Repatha is a prescription medication approved by the Food and Drug Administration (FDA) to reduce the risk of myocardial infarction (heart attack), stroke, and coronary revascularization in adults with heart disease, and as an additional treatment to reduce cholesterol in adults with hereditary high cholesterol (primary hyperlipidemia and homozygous familial hypercholesterolemia). Repatha is also known by its drug name, Evolocumab.
Repatha is an immunomodulator, or in other words, a drug that modulates the immune system. Repatha is a genetically engineered antibody, or protein used by the immune system to identify and neutralize substances. It is considered a biologic and is part of a new class of drugs called Proprotein convertase subtilisin/kexin type 9 (PCSK9) inhibitors. Repatha is designed to disable the PCSK9 protein, which reduces the body’s ability to remove bad cholesterol from the blood.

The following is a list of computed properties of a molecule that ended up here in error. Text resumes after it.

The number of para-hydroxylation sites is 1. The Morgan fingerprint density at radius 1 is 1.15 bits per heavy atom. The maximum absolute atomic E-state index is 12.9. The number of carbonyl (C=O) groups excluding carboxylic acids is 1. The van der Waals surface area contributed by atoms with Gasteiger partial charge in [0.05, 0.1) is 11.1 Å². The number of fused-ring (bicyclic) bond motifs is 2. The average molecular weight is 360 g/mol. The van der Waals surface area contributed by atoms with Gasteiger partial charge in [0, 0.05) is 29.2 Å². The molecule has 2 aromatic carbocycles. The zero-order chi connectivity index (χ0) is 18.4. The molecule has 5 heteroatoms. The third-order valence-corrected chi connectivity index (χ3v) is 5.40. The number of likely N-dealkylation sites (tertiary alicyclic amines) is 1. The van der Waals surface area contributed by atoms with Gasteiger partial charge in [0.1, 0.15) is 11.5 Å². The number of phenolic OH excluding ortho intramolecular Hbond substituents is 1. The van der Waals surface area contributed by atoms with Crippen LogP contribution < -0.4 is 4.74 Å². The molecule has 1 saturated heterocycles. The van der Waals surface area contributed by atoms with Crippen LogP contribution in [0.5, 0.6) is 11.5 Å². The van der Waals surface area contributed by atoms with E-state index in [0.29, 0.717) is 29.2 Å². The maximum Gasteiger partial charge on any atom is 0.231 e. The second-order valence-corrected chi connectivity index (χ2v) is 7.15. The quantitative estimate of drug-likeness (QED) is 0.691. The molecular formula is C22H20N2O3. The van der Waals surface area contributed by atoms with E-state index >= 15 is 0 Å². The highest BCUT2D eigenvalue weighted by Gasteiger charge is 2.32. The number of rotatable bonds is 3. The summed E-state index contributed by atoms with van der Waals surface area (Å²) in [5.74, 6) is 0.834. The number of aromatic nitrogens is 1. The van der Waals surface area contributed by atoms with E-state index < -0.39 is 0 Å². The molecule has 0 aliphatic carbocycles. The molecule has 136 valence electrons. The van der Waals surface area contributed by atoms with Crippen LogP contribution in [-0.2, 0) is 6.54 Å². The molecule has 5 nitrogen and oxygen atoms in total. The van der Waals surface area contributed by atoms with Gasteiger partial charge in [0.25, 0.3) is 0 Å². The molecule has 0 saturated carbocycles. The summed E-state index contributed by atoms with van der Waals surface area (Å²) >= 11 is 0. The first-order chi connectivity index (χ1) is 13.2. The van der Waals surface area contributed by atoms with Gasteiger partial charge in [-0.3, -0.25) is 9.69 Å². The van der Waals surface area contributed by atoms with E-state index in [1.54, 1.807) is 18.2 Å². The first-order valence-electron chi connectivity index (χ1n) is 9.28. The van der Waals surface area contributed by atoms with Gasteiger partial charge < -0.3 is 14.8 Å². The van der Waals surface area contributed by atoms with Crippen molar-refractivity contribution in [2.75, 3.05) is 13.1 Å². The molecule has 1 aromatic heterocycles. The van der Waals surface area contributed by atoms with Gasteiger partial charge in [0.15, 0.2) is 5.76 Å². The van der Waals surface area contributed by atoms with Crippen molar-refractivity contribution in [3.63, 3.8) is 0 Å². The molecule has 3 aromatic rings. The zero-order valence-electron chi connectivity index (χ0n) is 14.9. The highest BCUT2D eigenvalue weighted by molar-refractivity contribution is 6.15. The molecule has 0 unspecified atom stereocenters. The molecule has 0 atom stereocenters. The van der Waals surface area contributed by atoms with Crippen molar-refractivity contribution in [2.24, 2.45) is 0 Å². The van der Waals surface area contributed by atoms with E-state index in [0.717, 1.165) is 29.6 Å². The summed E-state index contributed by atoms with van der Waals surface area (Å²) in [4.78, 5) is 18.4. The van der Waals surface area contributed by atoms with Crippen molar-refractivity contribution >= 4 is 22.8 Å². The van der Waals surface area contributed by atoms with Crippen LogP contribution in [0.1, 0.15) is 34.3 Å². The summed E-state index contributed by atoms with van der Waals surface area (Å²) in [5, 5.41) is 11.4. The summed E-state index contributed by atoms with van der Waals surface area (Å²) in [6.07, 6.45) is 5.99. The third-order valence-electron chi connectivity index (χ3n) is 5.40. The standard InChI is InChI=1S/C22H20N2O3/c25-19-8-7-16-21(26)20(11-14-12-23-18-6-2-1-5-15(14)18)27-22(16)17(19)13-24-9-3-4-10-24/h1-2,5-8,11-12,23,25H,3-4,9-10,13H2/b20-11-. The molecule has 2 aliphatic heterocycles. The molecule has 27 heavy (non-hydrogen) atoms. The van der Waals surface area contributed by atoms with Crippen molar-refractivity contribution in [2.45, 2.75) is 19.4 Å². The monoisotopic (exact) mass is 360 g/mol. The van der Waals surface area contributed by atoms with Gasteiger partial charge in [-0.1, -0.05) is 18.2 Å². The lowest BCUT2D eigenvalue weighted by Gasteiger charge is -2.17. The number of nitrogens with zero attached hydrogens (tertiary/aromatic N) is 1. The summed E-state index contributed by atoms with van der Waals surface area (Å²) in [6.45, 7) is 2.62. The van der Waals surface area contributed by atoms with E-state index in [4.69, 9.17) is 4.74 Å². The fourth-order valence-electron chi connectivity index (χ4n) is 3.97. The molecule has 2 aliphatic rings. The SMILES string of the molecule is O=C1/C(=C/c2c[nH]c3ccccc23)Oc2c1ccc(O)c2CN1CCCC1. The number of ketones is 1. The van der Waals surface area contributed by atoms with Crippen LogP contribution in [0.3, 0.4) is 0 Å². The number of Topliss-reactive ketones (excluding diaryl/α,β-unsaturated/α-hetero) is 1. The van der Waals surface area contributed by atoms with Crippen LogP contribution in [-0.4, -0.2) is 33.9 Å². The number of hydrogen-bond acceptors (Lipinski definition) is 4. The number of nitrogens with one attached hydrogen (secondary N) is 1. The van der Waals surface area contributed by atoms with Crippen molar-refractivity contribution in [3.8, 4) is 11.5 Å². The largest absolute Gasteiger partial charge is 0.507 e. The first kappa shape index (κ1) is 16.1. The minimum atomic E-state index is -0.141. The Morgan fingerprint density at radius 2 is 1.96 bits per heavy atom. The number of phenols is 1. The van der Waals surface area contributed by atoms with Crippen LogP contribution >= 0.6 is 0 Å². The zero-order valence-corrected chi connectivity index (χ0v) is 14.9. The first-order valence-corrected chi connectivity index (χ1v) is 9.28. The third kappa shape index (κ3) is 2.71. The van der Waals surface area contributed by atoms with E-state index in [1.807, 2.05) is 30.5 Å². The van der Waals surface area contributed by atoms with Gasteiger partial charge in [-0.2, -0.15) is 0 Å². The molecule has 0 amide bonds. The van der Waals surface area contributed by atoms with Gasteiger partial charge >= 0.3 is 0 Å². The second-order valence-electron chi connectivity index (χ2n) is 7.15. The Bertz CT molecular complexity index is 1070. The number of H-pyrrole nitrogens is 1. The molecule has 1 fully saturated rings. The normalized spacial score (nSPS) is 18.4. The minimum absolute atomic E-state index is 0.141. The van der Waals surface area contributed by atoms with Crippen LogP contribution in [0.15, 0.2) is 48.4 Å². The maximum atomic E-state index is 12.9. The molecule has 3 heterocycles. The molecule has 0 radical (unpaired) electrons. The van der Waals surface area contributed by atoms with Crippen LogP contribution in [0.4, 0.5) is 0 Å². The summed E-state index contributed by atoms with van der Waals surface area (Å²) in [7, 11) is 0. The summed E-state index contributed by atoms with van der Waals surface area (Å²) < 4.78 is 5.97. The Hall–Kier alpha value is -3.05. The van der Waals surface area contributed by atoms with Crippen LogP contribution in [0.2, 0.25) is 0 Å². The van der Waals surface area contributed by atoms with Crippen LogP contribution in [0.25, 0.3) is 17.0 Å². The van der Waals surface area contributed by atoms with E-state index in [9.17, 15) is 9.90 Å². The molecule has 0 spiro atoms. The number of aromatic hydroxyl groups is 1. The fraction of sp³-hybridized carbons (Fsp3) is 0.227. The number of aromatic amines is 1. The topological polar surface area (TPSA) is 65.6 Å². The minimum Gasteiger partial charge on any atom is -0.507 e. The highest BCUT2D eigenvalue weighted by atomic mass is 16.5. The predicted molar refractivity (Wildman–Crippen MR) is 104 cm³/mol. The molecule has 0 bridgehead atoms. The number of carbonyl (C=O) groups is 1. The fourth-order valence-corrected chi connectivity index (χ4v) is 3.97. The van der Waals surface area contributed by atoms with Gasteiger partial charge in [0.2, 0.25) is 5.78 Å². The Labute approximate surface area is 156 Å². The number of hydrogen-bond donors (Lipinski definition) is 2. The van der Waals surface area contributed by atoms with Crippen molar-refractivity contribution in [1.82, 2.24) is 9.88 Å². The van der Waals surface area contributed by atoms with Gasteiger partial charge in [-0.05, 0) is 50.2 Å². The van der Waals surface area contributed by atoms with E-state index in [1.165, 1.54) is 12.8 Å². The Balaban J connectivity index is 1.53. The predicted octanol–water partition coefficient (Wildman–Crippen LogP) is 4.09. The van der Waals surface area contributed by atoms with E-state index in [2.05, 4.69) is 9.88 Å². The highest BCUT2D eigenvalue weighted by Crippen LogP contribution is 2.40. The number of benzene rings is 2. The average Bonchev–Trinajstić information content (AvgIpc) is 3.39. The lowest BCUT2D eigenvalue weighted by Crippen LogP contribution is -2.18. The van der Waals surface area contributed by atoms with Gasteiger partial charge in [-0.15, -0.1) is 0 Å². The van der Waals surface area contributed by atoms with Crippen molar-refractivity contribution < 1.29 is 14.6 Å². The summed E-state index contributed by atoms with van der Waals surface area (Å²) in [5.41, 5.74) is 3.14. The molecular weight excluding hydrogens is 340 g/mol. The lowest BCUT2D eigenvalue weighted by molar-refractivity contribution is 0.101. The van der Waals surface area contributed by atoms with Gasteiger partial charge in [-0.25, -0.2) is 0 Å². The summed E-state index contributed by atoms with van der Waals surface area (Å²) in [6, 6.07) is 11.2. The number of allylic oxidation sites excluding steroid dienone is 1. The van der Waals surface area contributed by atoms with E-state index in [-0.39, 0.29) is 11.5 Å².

Repatha is believed to work by inactivating PCSK9 proteins so that they don’t interfere with the proteins that capture and breakdown bad cholesterol in the blood.
How do I take it?
Repatha is administered by subcutaneous injection.
Repatha can be taken every two weeks at a lower dose, or once a month at a higher dose depending on the condition Repatha is being used to treat.
Repatha comes in a single-use prefilled syringe, single-use prefilled autoinjector, or single-use on-body infusor.
The FDA-approved label for Repatha lists common side effects including runny nose, sore throat, common cold symptoms, flu or flu-like symptoms, back pain, diabetes, and bruising, redness, or pain at injection site.
Rare but serious side effects listed for Repatha include severe allergic reactions.
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